I said at the beginning that we draw an average of 22,000 breaths per day and probably give it little thought. I thought about each breath I was able to draw. I savored each one as it was keeping me alive.

So, what do we do with this breath of ours, this ruah that the Creator has given to each of us? We have a choice; we can use this breath for good, or we can use it for evil. Our breath can praise but can also condemn. We can use our breath to fight for what is right, just, and true, or we can use our breath to restrict and remove. I heard someone say once that as long as we have air in our lungs, we can make a change. We have 22,000 chances daily to make a difference, and I know I will try to make every one count.

Caring Hands

Peter said to him, “You shall never wash my feet.” Jesus answered him, “If I do not wash you, you have no share with me.” Simon Peter said to him, “Lord, not my feet only but also my hands and my head!” (John 13:8-9 esv)

Humility is an interesting word and not something we 21st-century people are comfortable with. In our, get ahead of everyone regardless of the cost world; humility is not part of that process. We also link humility with humiliation, which is not the case. One can be humble without being humiliated.

In my own words, humility is placing others before you, not in a look-at-me way, but in a natural concern for what others need. In the Masonic Lodge, we talk a lot about helping brothers and their families but not at the expense of our own. That is humility.

The passage I quoted above from John’s Gospel is an excellent example of this idea of humility. Jesus is washing his disciples’ feet, an unusual thing for a person of the status of Jesus. Washing your guests’ feet was usually appointed to the lowest member of the household. Here Jesus is standing this tradition on its head to show how we are to serve each other.

As you know, I had surgery this past week on my ankle. I was in the hospital for a few days after being in bed and unable to care for myself. I have always done it for myself and get very uncomfortable with others doing it for me.

The day after surgery, I was lying in bed, and one of the nurse’s aides came to my bedside. She asked me if I wanted to clean up. I said yes, and she left the room. A few moments later, she returned carrying all sorts of things to help me: Washcloth, towel, soap, clean sheets, and something clean to wear. I could not get out of bed, so this would be a new experience.

She handed me a heated wet towel and described how I would clean myself. She did not do it but watched over me with a caring eye. She gave me additional washcloths, and the exercise continued. She gave me a clean “johnny” to wear and left while I cleaned the private bits.

She returned a few moments later and told me she would change the bed. I reminded her I could not get out of bed, and she asked me to trust her. She guided me the entire way. She laid me flat and told me to roll one side. She gently removed the dirty sheet and placed another in its place, pushing it as far as possible. While I was on my side, she took one of the remaining washcloths and very gently washed my back. She had hands and words of authority, but, at the same time, she was very gentle.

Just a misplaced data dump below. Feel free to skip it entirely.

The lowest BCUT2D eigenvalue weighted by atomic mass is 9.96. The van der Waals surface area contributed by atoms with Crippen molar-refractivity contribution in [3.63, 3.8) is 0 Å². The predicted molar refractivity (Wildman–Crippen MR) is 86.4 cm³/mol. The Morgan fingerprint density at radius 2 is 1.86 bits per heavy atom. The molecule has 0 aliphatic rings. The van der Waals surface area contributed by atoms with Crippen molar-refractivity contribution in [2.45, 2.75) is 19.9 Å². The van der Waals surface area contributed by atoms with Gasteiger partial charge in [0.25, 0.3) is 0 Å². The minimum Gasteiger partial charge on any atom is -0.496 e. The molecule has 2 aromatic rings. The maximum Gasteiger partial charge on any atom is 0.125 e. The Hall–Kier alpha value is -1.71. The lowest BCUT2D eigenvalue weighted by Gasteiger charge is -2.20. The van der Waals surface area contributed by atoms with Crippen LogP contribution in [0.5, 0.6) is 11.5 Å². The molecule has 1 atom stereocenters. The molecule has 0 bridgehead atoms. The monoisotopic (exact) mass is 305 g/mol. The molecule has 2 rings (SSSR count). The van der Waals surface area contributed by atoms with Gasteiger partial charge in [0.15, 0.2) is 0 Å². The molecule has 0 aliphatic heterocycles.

She dried my back and guided me as I rolled back onto the new, clean sheet. I was now to roll on the other side, the side with the broken ankle. She waited as I regained my strength and carefully rolled on my side. With all the skills of a surgeon, she completed making the bed before I knew she had started. She gently rolled me back, ensured I was comfortable, and then raised the bed.

I have worked in hospice for nearly 20 years and have great respect for our aides’ work, but this was the first time I had an aide work on me. They are the silent ones, the ones who come in the night and check on you. They are the ones who wash you and change your bed. They are angels, and they are the hands of Jesus.

These gentle souls are there constantly. They are professionals that help in the recovery process. They are as much a part of the team as the doctors and nurses, maybe even more critical. They do their work with a smile and a reassuring touch that brings a sense of calm to you. They treat each patient in their care as if they are part of their family.

A tear welled in my eyes as I thanked my angel for what she had done for me. She smiled, took a tissue from the box, and wiped my eyes. And as quickly as she appeared, she was gone on to the next patient.

I was embarrassed and ashamed that I needed someone to help me with the necessities of life. These gentle souls showed me that I need to humble myself and let others do for me while I heal. Sure, there is much work I must do, but I need to allow someone to bring that cool glass of water and help me clean up.

I shared this experience with two minister colleagues who told me I needed to let them help me. Sometimes we must allow others to be Jesus for us and wash our feet. It is a good reminder of how we are supposed to love and care for each other.


Taking the Yoke

Matthew 11:16-19, 25-30

“For my yoke is easy, and my burden is light.” Matthew 11:30